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Leave it to John Galliano for Christian Dior to add a jolt of excitement to the Paris Ready-to-Wear shows. And he delivered on cue with a forceful blow on Wednesday afternoon, showing a sizzling summertime collection, inspired by the wardrobe of Marlene Dietrich, and destined to be a megastar success.

Dior is rather unique among luxury labels in that sales have been steadily climbing in a difficult economic environment, while others, say Hermès and Gucci, have been falling like a lead balloon. It's no wonder that Sydney Toledano, President of Dior Couture, was all smiles before the show began. "We're very happy with the sales figures," he said emphatically. "And just wait, they're even going to get better."

There is always an air of excitement at Dior, be that on the men's side, couture, or ready-to-

  wear. And as usual, there was an assortment of French stars sparkling amid the usual dignitaries and high-powered fashion editors at the event held in a tent set up in the Tuileries Gardens.

Hélène Arnault, who is surely one of the most beautiful women in Paris, looked especially dazzling, attired in a liquorice-colored leather jacket brushed with jet-black sequins, and a lacquered crocodile skirt worn atop fishnet leggings. An accomplished pianist, she spoke graciously with a fellow music lover. "I do give concerts from time to time," she giggled while holding husband Bernard Arnault's arm. "And I've even got a CD coming out in a couple of weeks." And that CD will probably sell out at least as fast as the Christian Dior Spring / Summer 2004 collection.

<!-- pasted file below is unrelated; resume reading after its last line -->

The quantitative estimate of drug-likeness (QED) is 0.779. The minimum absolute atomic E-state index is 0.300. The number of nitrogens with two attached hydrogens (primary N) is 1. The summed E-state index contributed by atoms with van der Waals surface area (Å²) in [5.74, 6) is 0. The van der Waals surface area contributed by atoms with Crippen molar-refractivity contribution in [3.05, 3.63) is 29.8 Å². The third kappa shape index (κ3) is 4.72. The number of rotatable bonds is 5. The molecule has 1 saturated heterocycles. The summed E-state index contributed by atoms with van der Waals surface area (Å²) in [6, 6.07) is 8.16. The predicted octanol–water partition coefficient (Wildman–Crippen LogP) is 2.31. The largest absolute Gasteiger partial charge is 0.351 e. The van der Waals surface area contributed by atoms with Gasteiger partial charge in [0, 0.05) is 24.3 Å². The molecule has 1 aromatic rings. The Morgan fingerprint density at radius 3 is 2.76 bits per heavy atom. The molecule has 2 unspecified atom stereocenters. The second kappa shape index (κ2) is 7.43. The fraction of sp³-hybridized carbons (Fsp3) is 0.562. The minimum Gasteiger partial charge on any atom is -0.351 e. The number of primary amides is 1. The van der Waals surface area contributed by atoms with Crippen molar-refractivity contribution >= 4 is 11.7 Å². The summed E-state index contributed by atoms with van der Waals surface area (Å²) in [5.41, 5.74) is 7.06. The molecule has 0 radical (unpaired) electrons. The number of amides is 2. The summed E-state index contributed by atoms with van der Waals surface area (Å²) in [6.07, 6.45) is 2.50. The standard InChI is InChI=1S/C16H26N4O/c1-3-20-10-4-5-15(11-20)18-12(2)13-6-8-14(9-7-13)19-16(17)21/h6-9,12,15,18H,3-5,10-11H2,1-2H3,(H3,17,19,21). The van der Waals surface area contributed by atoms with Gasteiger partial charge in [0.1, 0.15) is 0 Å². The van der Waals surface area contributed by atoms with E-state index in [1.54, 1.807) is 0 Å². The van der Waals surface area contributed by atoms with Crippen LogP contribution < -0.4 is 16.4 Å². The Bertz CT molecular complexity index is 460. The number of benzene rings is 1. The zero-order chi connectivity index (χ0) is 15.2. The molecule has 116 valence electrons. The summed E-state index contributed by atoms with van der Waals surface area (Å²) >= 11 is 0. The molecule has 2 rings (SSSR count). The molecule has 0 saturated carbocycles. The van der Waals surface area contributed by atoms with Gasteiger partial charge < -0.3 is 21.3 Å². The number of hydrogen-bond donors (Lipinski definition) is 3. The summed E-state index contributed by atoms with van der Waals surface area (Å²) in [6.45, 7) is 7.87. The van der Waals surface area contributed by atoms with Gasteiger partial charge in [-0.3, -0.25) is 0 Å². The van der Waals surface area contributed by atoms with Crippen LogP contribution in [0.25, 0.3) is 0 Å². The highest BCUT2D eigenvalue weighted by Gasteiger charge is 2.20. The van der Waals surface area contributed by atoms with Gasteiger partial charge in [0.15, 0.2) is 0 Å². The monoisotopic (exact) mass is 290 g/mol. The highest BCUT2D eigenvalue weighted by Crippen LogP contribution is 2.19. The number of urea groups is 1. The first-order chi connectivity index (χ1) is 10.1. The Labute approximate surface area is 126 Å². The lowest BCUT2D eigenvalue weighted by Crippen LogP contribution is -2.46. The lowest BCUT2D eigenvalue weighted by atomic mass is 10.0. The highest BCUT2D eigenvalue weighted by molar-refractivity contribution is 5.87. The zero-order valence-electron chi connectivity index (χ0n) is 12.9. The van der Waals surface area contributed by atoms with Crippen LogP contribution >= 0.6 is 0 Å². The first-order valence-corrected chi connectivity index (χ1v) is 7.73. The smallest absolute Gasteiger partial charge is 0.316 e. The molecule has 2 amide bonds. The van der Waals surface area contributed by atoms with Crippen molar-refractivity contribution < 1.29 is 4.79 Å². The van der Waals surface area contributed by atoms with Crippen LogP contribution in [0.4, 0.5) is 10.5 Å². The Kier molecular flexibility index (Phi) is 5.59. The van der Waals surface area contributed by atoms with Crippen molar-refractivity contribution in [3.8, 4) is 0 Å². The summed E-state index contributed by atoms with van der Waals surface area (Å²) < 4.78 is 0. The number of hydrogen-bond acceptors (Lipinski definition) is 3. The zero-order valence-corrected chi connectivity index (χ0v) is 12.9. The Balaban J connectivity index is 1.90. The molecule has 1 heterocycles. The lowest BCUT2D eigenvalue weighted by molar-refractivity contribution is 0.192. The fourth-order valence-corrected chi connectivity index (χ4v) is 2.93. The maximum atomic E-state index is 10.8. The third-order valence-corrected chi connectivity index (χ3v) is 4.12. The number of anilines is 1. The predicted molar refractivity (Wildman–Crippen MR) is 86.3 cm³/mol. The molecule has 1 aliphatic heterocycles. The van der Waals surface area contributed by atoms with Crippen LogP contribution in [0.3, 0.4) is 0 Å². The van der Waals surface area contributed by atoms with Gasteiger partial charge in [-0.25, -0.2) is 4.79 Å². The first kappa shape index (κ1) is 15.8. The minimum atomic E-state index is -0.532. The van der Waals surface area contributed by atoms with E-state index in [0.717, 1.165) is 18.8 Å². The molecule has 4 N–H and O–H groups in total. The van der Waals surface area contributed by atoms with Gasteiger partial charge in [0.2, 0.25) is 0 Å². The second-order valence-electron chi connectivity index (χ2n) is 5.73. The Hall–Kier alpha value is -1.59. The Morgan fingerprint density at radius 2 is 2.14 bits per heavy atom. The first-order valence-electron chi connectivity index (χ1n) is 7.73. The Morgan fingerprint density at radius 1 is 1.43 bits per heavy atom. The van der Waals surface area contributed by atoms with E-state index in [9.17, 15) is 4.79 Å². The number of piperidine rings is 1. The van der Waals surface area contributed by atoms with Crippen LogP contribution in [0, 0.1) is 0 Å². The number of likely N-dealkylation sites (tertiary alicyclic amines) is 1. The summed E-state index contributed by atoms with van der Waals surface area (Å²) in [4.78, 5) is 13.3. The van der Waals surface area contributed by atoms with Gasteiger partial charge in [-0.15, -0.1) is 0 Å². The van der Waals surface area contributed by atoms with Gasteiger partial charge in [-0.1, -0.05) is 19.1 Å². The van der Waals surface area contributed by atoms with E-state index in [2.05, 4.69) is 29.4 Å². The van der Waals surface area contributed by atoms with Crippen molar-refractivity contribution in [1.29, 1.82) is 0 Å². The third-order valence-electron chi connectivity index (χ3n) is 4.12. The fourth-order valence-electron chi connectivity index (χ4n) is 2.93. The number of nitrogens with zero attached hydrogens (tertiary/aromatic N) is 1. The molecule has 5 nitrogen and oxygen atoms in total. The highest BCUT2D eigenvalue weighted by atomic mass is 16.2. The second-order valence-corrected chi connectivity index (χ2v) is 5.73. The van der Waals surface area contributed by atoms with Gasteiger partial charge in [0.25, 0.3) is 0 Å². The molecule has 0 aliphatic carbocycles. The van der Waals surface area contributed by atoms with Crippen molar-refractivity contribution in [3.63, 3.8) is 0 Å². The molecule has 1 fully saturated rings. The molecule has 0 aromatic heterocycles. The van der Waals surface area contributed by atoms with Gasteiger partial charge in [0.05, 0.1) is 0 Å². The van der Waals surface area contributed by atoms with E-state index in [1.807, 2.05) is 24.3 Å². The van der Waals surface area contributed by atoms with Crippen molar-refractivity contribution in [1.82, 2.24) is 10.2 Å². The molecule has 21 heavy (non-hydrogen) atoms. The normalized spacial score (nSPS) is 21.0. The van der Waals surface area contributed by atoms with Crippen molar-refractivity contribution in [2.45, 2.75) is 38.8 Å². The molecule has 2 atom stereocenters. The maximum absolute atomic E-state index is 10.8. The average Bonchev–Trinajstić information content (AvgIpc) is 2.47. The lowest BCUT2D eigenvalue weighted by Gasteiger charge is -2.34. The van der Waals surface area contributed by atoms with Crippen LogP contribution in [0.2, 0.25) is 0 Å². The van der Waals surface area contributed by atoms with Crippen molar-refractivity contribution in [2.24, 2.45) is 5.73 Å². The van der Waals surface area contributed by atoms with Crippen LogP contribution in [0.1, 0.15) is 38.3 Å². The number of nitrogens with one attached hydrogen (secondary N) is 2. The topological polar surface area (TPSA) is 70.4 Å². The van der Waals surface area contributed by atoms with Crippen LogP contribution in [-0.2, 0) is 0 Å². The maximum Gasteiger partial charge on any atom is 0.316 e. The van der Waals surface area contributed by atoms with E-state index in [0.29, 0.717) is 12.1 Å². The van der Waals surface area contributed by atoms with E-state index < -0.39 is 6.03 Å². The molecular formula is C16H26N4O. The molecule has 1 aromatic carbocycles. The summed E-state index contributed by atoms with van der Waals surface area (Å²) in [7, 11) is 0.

As sirens blared and light cubes flashed, out stepped models sporting frizzy wigs and high-heeled stilettos. They came tightly wrapped in black and silver knee-length skirts trimmed in crystal fringe oozing sexiness. Sensuous silver fox stoles wrapped around the shoulders, while ingenious body suits decorated as tattoos were
  worn beneath fluttering flamenco dresses, and shredded skirts. Other pieces came with old-fashioned garter belts glazed in high gloss ebony, and overlaid as a contemporary appliqué.

Bathing suits twirled with beaded pearls attached to collar-necklaces, while micro-bikinis were paired with fur pelts. And for the ultimate beach going attire, why not a string metallic bikini accessorized with a sparkling diamond bracelet and necklace?

The colors were striking: apricot, caramel, dusty peach, sterling, all poured onto satin, silk, lamé and even python.

Understated is not a word found in John Galliano's vast dictionary. And what is perhaps most striking is his forceful self-confidence, his magnificent style that literally pulverizes Dior's competition. Marlene Dietrich, then, could have met her match.

After a finale, which prompted André Leon Talley to brush aside his own mink and pull out a camera, John sashayed down the runway in a silvery satin peaked lapel suit, as rows upon rows of fashion's elite rose to offer a standing ovation.